Somewhere in the debate about prohibiting proprietary trading in certain banks we will need a decent understanding of what proprietary trading is. So I thought I would illustrate the difficulties.
Imagine a suburban bank which takes deposits and makes mortgages.
The deposits are primarily at-call and pay a floating interest rate. Legally they bank has overnight money – and if interest rates rose then the next day the customers could (in theory) all withdraw their money and/or ask for a higher interest rate. The bank does not really know what interest rates it will be paying next week let alone in three years.
In reality the customers of the bank are sticky. There is no way that everyone will pull their money in response to a short term rate rise. The funding of the bank is of uncertain duration.
On the asset side the bank lends on fixed rate but refinanceable mortgages. The bank really has no idea how long the mortgages will last. If rates go down they might all be refinanced tomorrow. People might just sell all their houses and repay their mortgages. In reality however the customer are likely to be somewhat sticky. On the asset side the bank has uncertain duration.
This plain vanilla bank has interest rate risk. If rates rise their funding costs will rise relative to their asset yield. If rates fall their assets will refinance. Their funding cost might also fall – but at the moment the funding cost seems pinned by the zero-bound.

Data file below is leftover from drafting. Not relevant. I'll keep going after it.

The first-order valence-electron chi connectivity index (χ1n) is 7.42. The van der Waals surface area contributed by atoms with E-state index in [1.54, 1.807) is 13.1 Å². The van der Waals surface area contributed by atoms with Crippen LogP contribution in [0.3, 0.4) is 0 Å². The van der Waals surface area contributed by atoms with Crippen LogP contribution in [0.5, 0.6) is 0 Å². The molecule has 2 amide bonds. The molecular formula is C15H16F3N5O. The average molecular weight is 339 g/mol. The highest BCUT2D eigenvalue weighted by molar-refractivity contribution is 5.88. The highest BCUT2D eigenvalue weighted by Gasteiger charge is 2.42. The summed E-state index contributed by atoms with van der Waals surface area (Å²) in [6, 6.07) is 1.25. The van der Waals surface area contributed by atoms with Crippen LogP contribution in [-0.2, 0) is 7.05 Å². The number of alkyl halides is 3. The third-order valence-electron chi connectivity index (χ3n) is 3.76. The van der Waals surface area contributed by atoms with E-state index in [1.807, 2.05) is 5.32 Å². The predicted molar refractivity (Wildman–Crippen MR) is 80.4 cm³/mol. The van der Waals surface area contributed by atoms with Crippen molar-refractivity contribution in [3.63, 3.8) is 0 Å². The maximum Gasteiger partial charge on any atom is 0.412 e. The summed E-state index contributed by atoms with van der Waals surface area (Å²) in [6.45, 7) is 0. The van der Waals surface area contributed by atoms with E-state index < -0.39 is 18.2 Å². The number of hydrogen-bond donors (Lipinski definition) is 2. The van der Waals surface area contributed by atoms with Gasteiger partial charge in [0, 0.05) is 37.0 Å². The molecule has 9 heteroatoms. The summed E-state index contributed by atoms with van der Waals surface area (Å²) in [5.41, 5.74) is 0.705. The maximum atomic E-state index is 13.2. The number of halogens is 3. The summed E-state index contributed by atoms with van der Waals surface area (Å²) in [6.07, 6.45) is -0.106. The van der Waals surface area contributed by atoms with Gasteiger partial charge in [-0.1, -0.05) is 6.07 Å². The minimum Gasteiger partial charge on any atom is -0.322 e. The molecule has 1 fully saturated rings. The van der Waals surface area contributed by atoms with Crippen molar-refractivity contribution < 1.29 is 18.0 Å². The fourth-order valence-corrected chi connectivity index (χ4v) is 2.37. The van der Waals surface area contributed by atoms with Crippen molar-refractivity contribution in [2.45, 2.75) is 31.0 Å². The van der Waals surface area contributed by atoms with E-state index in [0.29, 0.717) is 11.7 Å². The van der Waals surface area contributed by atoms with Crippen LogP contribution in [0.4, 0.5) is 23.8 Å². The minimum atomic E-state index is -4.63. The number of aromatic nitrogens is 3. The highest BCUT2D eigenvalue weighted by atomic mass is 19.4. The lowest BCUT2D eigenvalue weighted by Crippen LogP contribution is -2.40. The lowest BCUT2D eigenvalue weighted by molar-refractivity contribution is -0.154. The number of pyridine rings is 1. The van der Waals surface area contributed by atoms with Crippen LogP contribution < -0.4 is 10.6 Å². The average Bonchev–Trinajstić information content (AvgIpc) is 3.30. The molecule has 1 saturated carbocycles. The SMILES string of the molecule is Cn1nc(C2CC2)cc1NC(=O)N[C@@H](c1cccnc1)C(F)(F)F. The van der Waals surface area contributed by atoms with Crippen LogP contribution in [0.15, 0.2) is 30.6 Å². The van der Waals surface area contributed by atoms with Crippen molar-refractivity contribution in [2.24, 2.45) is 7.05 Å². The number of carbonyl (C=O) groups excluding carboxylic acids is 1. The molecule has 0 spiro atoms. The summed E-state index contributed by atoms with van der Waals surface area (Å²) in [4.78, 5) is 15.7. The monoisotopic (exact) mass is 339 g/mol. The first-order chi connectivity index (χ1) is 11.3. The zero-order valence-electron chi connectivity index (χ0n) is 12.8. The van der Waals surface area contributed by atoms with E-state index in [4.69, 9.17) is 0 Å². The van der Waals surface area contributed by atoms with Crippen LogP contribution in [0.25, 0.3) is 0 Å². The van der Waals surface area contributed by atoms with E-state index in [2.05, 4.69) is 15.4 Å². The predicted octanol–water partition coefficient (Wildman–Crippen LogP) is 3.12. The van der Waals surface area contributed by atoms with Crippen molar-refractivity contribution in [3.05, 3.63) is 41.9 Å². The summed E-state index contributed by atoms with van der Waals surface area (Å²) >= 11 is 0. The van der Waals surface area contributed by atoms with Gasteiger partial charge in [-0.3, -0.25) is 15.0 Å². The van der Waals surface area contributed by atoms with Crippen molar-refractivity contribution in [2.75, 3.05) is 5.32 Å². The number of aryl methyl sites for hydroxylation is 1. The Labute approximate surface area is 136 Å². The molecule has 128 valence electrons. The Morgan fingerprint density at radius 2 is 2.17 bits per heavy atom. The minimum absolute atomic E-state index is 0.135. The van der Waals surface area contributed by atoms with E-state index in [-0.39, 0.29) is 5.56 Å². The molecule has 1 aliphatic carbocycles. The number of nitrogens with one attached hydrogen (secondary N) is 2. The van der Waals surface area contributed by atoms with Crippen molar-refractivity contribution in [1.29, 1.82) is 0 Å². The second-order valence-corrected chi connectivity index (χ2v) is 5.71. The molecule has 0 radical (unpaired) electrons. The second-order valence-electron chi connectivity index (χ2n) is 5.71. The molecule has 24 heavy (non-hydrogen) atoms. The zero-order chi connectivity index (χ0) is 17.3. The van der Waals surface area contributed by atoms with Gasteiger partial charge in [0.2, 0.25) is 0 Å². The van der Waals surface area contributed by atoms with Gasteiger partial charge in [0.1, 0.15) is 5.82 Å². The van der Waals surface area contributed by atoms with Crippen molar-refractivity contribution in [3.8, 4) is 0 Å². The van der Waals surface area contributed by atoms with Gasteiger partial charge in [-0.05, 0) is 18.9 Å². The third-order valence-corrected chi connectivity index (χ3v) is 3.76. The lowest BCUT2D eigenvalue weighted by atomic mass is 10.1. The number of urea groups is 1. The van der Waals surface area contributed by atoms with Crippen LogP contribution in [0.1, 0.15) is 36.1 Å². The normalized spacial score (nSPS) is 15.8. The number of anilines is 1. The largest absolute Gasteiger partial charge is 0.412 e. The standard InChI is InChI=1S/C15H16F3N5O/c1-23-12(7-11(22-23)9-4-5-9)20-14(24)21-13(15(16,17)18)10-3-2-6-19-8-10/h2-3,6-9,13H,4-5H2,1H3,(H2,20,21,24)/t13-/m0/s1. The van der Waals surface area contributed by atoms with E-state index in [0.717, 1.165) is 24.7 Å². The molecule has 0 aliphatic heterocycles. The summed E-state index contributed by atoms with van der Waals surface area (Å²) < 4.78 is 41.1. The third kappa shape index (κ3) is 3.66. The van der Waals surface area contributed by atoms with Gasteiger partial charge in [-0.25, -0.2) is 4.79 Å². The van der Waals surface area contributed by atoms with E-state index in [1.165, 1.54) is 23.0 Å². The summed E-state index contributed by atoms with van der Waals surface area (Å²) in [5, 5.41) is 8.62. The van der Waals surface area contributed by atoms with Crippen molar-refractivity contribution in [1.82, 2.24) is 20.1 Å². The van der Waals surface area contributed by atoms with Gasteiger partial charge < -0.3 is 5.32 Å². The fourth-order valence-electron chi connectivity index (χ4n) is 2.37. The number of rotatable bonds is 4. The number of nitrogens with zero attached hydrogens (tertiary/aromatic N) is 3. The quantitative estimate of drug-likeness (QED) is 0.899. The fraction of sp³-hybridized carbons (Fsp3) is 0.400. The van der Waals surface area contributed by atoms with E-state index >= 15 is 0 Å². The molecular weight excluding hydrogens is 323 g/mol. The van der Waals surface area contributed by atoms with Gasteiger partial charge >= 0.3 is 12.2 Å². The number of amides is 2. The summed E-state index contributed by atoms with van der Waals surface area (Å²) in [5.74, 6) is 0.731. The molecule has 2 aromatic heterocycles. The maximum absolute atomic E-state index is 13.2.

Some hedging of interest rate risk here seems entirely sensible. Banks (and more often S&Ls) have failed in the past because they failed to hedge this sort of interest rate risk. However as both the assets and liabilities are of uncertain duration there is no way of knowing just how much hedging is required. There is a choice here – it is a proprietary choice (in that the bank will trade off hedging costs against profits). And there is no easy way to legislate that choice away.
I have even seen a bank swap its fixed rate subordinate funding (fixed rate preferred shares) into floating rate and call it a hedge. That looked like proprietary trading to me as it earned a profit (the yield curve was steep) and the bank was playing the yield curve very heavily in advance of that hedge. The so called hedge increased the risks the banks faced if short rates rose. The auditor signed it off as a hedge.
If the auditor, the bank and I disagree as to what is a hedge in the simplest of examples then I have no idea how we are going to find a legislative solution in complex examples.
Real prop trading is like pornography. I know it when I see it.